10. Eduardo Lora & Ugo Panizza, 2002. "Structural Reforms in Latin America under Scrutiny," Research Department Publications 4301, Inter-American Development Bank, Research Department.
  11. James E. Foster & Miguel Székely, 2008. "Is Economic Growth Good For The Poor? Tracking Low Incomes Using General Means," International Economic Review, Department of Economics, University of Pennsylvania and Osaka University Institute of Social and Economic Research Association, vol. 49(4), pages 1143-1172, November.
  12. Eduardo Lora, 1997. "A Decade of Structural Reforms in Latin America: What Has Been Reformed and How to Measure It," IDB Publications (Working Papers) 6428, Inter-American Development Bank.
  13. Norman Loayza & Pablo Fajnzylber & César Calderón, 2004. "Economic Growth in Latin America and The Caribbean: Stylized Facts, Explanations, and Forecasts," Working Papers Central Bank of Chile 265, Central Bank of Chile.
  14. Cukierman, Alex & Tommasi, Mariano, 1998. "When Does It Take a Nixon to Go to China?," American Economic Review, American Economic Association, vol. 88(1), pages 180-97, March.
  15. Juliana Bambaci & Tamara Saront & Mariano Tommasi, 2002. "The Political Economy of Economic Reforms in Argentina," Working Papers 43, Universidad de San Andres, Departamento de Economia, revised Mar 2002.
  16. Dollar, David & Kraay, Aart, 2002. " Growth Is Good for the Poor," Journal of Economic Growth, Springer, vol. 7(3), pages 195-225, September.
  17. Sebastian Galiani & Daniel Heymann & Mariano Tommasi, 2003. "Great Expectations and Hard Times: The Argentine Convertibility Plan," ECONOMIA JOURNAL OF THE LATIN AMERICAN AND CARIBBEAN ECONOMIC ASSOCIATION, ECONOMIA JOURNAL OF THE LATIN AMERICAN AND CARIBBEAN ECONOMIC ASSOCIATION, January.
  18. Daniele CHECCHI & Massimo FLORIO & Jorge CARRERA, 2004. "Privatization discontent and its determinants: evidence from Latin America," Departmental Working Papers 2004-23, Department of Economics, Management and Quantitative Methods at Università degli Studi di Milano.
  19. Eduardo Lora & Ugo Panizza & Myriam Quispe-Agnoli, 2004. "Reform fatigue: symptoms, reasons, and implications," Economic Review, Federal Reserve Bank of Atlanta, issue Q 2, pages 1 - 28.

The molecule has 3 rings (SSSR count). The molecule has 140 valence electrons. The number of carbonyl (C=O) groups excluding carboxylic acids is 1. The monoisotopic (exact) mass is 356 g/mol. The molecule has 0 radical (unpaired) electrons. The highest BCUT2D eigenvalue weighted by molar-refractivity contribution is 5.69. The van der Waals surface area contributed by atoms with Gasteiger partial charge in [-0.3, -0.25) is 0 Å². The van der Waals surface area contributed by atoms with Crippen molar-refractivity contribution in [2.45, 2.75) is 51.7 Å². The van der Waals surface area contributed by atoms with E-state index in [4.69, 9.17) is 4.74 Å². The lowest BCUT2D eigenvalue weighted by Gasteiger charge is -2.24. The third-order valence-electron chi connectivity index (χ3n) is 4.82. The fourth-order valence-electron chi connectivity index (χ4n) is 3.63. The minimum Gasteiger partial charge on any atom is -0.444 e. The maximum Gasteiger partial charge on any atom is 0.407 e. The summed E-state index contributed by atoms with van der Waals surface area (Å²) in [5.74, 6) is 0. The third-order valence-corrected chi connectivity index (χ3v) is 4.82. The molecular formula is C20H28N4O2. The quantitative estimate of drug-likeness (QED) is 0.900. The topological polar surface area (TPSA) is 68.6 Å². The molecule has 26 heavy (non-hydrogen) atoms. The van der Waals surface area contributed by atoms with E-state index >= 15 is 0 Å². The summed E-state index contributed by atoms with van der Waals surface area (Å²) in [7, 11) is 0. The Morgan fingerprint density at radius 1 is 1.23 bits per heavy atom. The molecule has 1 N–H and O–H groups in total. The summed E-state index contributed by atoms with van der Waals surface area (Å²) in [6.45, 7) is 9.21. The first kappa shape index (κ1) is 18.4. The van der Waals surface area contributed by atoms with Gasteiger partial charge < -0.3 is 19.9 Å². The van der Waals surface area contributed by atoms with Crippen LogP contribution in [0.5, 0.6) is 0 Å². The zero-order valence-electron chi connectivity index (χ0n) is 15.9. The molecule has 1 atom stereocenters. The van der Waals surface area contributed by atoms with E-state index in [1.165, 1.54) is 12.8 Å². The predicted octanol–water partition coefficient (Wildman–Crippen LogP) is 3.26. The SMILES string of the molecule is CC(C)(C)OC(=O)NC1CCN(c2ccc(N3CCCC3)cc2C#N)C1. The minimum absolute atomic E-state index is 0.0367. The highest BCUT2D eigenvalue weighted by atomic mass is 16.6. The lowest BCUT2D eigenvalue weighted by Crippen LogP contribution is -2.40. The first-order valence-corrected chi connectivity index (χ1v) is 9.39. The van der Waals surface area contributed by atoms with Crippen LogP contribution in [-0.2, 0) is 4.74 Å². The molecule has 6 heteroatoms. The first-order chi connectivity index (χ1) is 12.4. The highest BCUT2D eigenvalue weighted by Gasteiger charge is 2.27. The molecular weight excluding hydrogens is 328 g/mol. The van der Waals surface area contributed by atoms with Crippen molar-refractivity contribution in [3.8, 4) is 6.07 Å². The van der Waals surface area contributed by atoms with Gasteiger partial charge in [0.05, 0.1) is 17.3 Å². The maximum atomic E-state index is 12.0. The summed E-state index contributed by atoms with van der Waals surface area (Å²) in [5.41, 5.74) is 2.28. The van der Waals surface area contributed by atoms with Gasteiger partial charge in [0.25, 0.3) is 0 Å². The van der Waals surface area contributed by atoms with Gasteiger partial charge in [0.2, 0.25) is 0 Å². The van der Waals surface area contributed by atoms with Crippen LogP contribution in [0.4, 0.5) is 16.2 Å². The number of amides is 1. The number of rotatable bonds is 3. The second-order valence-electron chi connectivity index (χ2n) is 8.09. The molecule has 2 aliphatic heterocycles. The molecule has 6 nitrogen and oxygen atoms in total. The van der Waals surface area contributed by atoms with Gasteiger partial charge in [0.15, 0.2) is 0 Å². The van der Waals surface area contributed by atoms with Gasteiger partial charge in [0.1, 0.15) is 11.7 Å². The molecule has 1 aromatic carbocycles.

20. Mariano Tommasi & Pablo T. Spiller, 2000. "The Institutional Foundations of Public Policy: A Transactions Approach with Application to Argentina," Working Papers 29, Universidad de San Andres, Departamento de Economia, revised May 2000.
Full references (including those not matched with items on IDEAS)

This item is not listed on Wikipedia, on a reading list or among the top items on IDEAS.

When requesting a correction, please mention this item's handle: RePEc:ude:wpaper:2205. See general information about how to correct material in RePEc.

For technical questions regarding this item, or to correct its authors, title, abstract, bibliographic or download information, contact: (Irene Musio)

or (Héctor Pastori)

If you have authored this item and are not yet registered with RePEc, we encourage you to do it here. This allows to link your profile to this item. It also allows you to accept potential citations to this item that we are uncertain about.

If references are entirely missing, you can add them using this form.

If the full references list an item that is present in RePEc, but the system did not link to it, you can help with this form.

If you know of missing items citing this one, you can help us creating those links by adding the relevant references in the same way as above, for each refering item. If you are a registered author of this item, you may also want to check the "citations" tab in your profile, as there may be some citations waiting for confirmation.

Please note that corrections may take a couple of weeks to filter through the various RePEc services.

This information is provided to you by IDEAS at the Research Division of the Federal Reserve Bank of St. Louis using RePEc data.